I went over to help Aiki-Doh!-ka rake leaves the other day, and when no one answered the door, I wandered around back to see if he’d started without me. Sure enough, there he was, surrounded by small piles of leaves and practicing jo solo # 1 with his rake. When he saw me, he greeted me cheerfully and went to the garage to get a rake for me. We raked quietly and peacefully for a while until all of a sudden I was startled by a blood-curdling yell.
After checking my shorts, I turned around to see A-D grinning at me through a gentle rain of crimson and gold leaves.
“Aiki, what the…”
“I was scaring the leaves off the tree with a ki-ai,” he explained, going on to tell me that he wanted to get all the leaves gathered up today.
“I came over for a peaceful afternoon A-D - gimme a break!”
He assured me he’d behave and we continued to work until we had the entire back yard tidied up, resulting in a humongous pile of leaves. I assumed we’d bag them all up, but Aiki-Doh!-ka insisted it was a perfect opportunity to practice hyaku ukemi. Well, I have to admit, it was kind of fun, although we had to do a bit more raking afterwards.
After we’d finished, he disappeared into the house - I presumed to get some beer - only to return carrying the mother of all pumpkins, his katana trailing from his belt.
“Now we practice do giri,” he said, an eager grin splitting his face from ear to ear.
That, thank goodness, is when my cell phone rang…
I’ve been going through a period of training that has felt very static and unproductive and so I’ve been attempting to re-engage by focusing on my basics. (It’s all ‘basics’, isn’t it?)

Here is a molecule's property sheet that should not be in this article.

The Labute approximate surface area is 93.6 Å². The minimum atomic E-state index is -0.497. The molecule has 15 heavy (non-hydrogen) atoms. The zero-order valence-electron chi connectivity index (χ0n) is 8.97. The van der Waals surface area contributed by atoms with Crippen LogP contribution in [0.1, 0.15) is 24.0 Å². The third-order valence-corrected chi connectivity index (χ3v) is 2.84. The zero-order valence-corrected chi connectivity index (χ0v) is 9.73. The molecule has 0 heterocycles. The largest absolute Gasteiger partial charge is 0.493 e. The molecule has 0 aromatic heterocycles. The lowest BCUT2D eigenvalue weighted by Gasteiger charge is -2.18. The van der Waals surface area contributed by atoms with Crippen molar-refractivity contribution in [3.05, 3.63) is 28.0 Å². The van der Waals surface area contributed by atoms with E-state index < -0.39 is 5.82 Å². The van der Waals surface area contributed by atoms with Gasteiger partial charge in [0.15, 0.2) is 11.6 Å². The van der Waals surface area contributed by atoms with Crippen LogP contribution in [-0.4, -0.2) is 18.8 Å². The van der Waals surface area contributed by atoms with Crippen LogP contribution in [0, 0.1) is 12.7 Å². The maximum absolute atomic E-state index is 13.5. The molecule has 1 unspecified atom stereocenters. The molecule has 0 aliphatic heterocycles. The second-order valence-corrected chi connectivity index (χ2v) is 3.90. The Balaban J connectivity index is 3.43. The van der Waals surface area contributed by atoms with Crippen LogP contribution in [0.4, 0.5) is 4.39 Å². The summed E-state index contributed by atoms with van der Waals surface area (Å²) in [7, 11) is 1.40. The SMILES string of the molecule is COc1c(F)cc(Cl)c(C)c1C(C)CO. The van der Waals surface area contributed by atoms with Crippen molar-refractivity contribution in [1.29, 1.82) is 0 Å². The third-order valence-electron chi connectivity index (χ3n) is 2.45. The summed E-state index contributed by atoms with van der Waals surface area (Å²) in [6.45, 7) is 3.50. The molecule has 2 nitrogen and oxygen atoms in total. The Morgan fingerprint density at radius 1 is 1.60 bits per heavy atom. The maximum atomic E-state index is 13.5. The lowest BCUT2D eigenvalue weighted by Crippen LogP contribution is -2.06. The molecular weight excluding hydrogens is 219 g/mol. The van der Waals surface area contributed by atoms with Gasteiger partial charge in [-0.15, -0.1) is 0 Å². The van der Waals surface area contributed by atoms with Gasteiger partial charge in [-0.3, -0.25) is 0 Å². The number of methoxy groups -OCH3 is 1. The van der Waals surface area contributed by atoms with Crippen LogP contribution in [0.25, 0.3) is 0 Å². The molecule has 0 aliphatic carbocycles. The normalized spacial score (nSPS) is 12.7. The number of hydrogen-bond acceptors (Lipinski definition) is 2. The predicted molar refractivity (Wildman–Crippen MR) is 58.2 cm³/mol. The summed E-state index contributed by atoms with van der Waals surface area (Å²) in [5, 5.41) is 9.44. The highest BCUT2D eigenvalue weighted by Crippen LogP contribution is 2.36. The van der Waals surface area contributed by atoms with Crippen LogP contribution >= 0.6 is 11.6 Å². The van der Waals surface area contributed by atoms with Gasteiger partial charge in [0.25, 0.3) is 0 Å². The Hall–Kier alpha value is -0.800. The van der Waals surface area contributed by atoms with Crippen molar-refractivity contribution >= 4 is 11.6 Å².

In practicing my kihon dosa, I’ve come to the realization that Aikido is controlled falling. Just like walking.
When we walk, we do so by falling forward (by pushing off with one foot) and allowing our body to ‘catch up’, causing us to swing our ‘off’ foot forward to catch us and maintain our balance. We seem to be able to do this in a very relaxed and natural way. (Assuming we’re over the age of two!)
If we approach our movements in aikido the same way, we’ll enjoy the same natural relaxation. Try it and see:
Next time you do tai no henko ichi, ’soften’ (bend) the front knee enough to cause yourself to begin falling forward and allow you back leg to come up beside the front foot (to maintain balance). Then, as you angle change and drive off with the ‘new’ back foot, feel yourself falling forward again until the front foot ‘digs in’ as your momentum diminishes, or rather is overcome by the friction of the front foot ’skidding’. Your body will still be falling forward slightly and this is what causes the back foot to draw up until you achieve balance in your new stance.
The idea is that when you’re falling, you’ll feel free, free fom the tension and over-control that often plagues us (me, anyway!) when we perform our basic movements.
As you do this more and more, in all of your aikido, you’ll begin to saturate your technique with delicious moments of ‘free fall’ until the entire experience is as simple as, well, falling off a log…